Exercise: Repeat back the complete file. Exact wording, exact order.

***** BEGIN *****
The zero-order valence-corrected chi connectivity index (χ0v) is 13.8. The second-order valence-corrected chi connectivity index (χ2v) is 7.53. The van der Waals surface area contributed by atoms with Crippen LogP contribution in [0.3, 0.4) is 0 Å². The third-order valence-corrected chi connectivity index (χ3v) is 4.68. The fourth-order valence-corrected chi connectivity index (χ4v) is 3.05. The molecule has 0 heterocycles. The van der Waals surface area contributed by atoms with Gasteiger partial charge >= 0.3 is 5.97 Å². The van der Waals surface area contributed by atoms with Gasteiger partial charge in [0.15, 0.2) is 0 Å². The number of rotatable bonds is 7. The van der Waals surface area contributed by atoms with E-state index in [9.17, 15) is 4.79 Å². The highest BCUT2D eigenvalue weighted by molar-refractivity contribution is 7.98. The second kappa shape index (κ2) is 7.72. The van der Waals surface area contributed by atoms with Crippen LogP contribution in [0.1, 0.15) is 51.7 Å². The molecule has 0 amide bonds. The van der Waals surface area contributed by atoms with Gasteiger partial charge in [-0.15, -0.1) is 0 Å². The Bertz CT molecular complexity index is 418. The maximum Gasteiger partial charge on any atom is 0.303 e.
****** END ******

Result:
The zero-order valence-corrected chi connectivity index (χ0v) is 13.8. The second-order valence-corrected chi connectivity index (χ2v) is 7.53. The van der Waals surface area contributed by atoms with Crippen LogP contribution in [0.3, 0.4) is 0 Å². The third-order valence-corrected chi connectivity index (χ3v) is 4.68. The fourth-order valence-corrected chi connectivity index (χ4v) is 3.05. The molecule has 0 heterocycles. The van der Waals surface area contributed by atoms with Gasteiger partial charge >= 0.3 is 5.97 Å². The van der Waals surface area contributed by atoms with Gasteiger partial charge in [0.15, 0.2) is 0 Å². The number of rotatable bonds is 7. The van der Waals surface area contributed by atoms with E-state index in [9.17, 15) is 4.79 Å². The highest BCUT2D eigenvalue weighted by molar-refractivity contribution is 7.98. The second kappa shape index (κ2) is 7.72. The van der Waals surface area contributed by atoms with Crippen LogP contribution in [0.1, 0.15) is 51.7 Å². The molecule has 0 amide bonds. The van der Waals surface area contributed by atoms with Gasteiger partial charge in [-0.15, -0.1) is 0 Å². The Bertz CT molecular complexity index is 418. The maximum Gasteiger partial charge on any atom is 0.303 e.